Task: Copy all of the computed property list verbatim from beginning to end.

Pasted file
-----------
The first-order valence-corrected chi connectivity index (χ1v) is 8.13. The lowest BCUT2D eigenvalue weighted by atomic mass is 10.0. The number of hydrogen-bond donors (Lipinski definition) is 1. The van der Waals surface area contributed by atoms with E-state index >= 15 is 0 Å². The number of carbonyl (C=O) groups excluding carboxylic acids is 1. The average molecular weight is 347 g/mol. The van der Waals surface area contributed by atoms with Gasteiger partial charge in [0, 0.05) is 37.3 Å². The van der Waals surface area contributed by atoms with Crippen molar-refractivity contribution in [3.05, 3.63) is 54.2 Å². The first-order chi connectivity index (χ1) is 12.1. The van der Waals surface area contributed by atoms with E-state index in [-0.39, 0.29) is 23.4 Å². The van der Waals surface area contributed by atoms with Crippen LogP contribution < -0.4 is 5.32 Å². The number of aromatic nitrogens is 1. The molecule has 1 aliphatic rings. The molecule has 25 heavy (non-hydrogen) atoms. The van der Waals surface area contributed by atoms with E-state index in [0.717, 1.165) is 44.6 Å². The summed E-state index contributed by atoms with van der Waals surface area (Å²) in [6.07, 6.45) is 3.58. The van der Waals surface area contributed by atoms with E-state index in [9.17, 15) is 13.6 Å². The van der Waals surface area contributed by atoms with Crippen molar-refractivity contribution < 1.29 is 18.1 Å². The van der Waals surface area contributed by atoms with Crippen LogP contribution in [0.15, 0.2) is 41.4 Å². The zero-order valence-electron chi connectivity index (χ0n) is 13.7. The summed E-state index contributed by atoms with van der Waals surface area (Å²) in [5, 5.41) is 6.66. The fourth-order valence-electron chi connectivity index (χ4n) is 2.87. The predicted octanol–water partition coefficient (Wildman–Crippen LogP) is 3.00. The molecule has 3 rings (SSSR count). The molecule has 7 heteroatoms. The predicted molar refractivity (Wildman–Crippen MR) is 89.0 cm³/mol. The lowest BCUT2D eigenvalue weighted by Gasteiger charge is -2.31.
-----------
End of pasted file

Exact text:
The first-order valence-corrected chi connectivity index (χ1v) is 8.13. The lowest BCUT2D eigenvalue weighted by atomic mass is 10.0. The number of hydrogen-bond donors (Lipinski definition) is 1. The van der Waals surface area contributed by atoms with E-state index >= 15 is 0 Å². The number of carbonyl (C=O) groups excluding carboxylic acids is 1. The average molecular weight is 347 g/mol. The van der Waals surface area contributed by atoms with Gasteiger partial charge in [0, 0.05) is 37.3 Å². The van der Waals surface area contributed by atoms with Crippen molar-refractivity contribution in [3.05, 3.63) is 54.2 Å². The first-order chi connectivity index (χ1) is 12.1. The van der Waals surface area contributed by atoms with E-state index in [-0.39, 0.29) is 23.4 Å². The van der Waals surface area contributed by atoms with Crippen LogP contribution < -0.4 is 5.32 Å². The number of aromatic nitrogens is 1. The molecule has 1 aliphatic rings. The molecule has 25 heavy (non-hydrogen) atoms. The van der Waals surface area contributed by atoms with E-state index in [0.717, 1.165) is 44.6 Å². The summed E-state index contributed by atoms with van der Waals surface area (Å²) in [6.07, 6.45) is 3.58. The van der Waals surface area contributed by atoms with E-state index in [9.17, 15) is 13.6 Å². The van der Waals surface area contributed by atoms with Crippen molar-refractivity contribution < 1.29 is 18.1 Å². The van der Waals surface area contributed by atoms with Crippen LogP contribution in [0.15, 0.2) is 41.4 Å². The zero-order valence-electron chi connectivity index (χ0n) is 13.7. The summed E-state index contributed by atoms with van der Waals surface area (Å²) in [5, 5.41) is 6.66. The fourth-order valence-electron chi connectivity index (χ4n) is 2.87. The predicted octanol–water partition coefficient (Wildman–Crippen LogP) is 3.00. The molecule has 3 rings (SSSR count). The molecule has 7 heteroatoms. The predicted molar refractivity (Wildman–Crippen MR) is 89.0 cm³/mol. The lowest BCUT2D eigenvalue weighted by Gasteiger charge is -2.31.